Posts Tagged ‘sevin’

Why Purple Martin Nestlings Jump

Sunday, June 26th, 2011

Our last blog post touched on one of the reasons that purple martin nestlings jump prematurely out of their nests. Referred to as “jumpers” these youngsters are often doomed. The reason why I,  along with many other South Florida landlords, have seen a huge increase in jumpers this year over previous is our record breaking drought conditions. Dry weather means fewer bugs which means purple martins go hungry and nesting success plummets.

The main reasons that martin landlords encounter jumpers are: parasites, extreme heat and hunger. Drought, though not a specific reason, contributes to low food supply and hunger/malnourishment.

Parasites can torment young inside a nest. Though some have argued that nature should be allowed to take its course, the natural instinct of the Purple Martin (Progne subis, subspecies: subis) has been altered by man.  Before Native Americans created the tradition shift in martins, the nest sites of these birds were tree snags and they nested farther apart. You can read about some of the 1/4 tsp in nesthistory of martins at our parent site: PurpleMartins-R-Us.com. They were much like their West coast cousins, Progne subis, subspecies: hesperia and subspecies: arbicola. The shift not only affected were they nested (tree snags vs man made houses) but the way they nested, as it is believed they were not as colonial in their nesting. That is to say, they were spaced further apart and did not nest in such large groups. The groups of martins nesting in close proximity can create parasite population explosion. We counter this by periodic nest changes and/or the use of a small amount of Sevin. We have a great link to a video on how to do a nest change.

Extreme heat in a nest can  be challenging to combat but if not associated with drought or food shortages, are usually easy to remediate. By making sure all vents are open in nest compartments and gourds, air circulation can be increased which can help lower temps. Many artificial gourds have vents that can opened as an option. For example Troyer gourds have built in mini vent canopies that can be drilled open easily. We recommend drilling these open before the season but a cordless drill can open those up quickly. If those are too small or you want larger vents (more air circulation) than a 1/4 inch threaded PVC elbow (90 degrees) is perfect for the job. It can  be easily installed on any gourd or house for that matter to increase air flow. Just drill a hole large enough to thread the end in and caulk in place. Make sure it points down and, if you want, attach a small piece of screen to cover the opening to allow air in but keep wasps out. The picture shows a modified gourd with elbow in place at the highest point which will push out the hot air as it rises. Know that in Northern climates you may have to plug these vents inn the early spring in times of cold weather to keep your martins warm.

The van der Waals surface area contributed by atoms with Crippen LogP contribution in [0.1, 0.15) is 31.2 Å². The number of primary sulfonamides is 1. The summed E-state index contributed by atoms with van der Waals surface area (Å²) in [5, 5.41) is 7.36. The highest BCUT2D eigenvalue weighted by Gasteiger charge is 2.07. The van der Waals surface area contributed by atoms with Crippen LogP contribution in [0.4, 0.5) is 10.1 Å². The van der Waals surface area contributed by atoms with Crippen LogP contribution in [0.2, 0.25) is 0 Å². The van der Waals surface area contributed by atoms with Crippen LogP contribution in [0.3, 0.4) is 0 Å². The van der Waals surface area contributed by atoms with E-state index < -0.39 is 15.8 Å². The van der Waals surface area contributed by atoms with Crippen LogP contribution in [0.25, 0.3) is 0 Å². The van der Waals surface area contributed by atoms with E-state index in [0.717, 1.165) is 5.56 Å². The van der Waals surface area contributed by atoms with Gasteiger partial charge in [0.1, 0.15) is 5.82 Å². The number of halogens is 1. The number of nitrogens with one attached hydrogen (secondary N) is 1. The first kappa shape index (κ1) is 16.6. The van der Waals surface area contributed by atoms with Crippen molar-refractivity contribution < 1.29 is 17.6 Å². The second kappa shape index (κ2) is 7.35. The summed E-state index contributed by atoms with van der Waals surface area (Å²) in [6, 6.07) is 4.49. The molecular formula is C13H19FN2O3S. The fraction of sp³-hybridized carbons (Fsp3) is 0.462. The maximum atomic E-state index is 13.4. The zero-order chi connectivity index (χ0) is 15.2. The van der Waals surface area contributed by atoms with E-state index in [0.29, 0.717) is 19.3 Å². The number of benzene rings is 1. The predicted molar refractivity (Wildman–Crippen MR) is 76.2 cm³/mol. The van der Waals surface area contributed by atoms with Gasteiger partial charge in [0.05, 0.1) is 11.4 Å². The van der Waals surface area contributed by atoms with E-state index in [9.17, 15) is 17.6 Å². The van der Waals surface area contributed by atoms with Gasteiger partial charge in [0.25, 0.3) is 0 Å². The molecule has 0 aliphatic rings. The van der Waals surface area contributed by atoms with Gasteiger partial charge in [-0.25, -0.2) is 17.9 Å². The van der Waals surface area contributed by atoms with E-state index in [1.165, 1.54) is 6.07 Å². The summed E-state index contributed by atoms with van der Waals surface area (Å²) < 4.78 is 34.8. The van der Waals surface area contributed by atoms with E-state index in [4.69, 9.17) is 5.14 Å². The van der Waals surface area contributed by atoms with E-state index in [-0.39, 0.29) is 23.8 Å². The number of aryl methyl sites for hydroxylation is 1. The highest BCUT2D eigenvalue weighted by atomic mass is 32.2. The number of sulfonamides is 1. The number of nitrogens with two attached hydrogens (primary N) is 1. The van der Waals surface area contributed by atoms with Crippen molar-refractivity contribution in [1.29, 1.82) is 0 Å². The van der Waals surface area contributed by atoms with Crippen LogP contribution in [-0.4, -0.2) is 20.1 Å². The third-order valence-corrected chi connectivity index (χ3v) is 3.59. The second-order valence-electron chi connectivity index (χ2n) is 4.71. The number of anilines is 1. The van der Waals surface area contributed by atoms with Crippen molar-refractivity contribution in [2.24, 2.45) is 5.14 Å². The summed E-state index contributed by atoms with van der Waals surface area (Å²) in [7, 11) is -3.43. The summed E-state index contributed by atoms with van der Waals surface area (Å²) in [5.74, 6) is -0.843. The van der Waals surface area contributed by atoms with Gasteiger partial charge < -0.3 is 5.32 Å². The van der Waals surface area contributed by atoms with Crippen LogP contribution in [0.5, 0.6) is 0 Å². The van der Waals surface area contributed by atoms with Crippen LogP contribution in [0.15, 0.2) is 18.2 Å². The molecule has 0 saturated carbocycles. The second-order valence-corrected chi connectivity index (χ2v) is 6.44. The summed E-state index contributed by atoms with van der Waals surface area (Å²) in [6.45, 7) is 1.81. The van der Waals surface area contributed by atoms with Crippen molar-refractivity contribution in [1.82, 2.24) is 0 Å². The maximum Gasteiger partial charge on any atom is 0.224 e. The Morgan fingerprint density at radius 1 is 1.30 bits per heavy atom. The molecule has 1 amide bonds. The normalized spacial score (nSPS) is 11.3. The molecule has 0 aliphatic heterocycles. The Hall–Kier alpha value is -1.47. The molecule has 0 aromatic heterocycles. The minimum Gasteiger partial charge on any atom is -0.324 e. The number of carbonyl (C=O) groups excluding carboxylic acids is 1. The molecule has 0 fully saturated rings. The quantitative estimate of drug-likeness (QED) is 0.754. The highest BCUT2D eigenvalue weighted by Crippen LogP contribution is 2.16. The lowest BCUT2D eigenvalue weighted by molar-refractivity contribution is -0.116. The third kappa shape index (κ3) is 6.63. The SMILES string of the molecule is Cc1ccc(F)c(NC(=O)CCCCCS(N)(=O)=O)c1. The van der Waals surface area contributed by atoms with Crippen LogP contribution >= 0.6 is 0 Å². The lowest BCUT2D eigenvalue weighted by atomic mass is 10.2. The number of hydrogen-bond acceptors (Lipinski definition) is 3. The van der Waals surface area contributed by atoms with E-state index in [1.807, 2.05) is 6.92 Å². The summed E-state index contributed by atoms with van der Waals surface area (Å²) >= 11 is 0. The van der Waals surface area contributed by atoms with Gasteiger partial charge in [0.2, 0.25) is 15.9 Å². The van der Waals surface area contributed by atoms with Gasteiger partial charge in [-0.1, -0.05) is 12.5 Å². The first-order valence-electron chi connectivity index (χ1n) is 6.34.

Other tricks folks employ:

Using a frozen gel pack placed in an empty compartment. A frozen bottle of water can be used also.

A secondary shade can also help. Placing a sunshade to keep the sun from beating down on the house surface can decrease temps.

-------photo by OakleyOriginals on Flickr

Even a misting system has been used by many with success. Just makes sure the water does not go into compartments which would lead to wet nests. Also the misters should only run intermittently in the hottest part of the day so that the water can dry off. The evaporation is what cools. Don’t let the misters run at night or continuously. Our Free Purple Martin House Plans page has instructions available on how to make a mister system for your martin houses.

Hunger is a difficult problem and the debate is heated on how much humans should intervene on this. Though supplemental feeding is often done in early spring cold snaps for returning adults, one should strongly weigh the consequences of feeding purple martin nestlings. Remember that if you have several nests that are doing poorly from lack of food, the parents are suffering also. If there is a long term problem, supplemental feeding is a very short term solution. Read our Emergencies page for first responder care of purple martins.

What other problems lead to Purple Martin nestling Jumpers? Let us know what you think.

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(c)2011 www.PurpleMartins-R-Us.com

Purple Martins Feeling Louse-y

Thursday, April 30th, 2009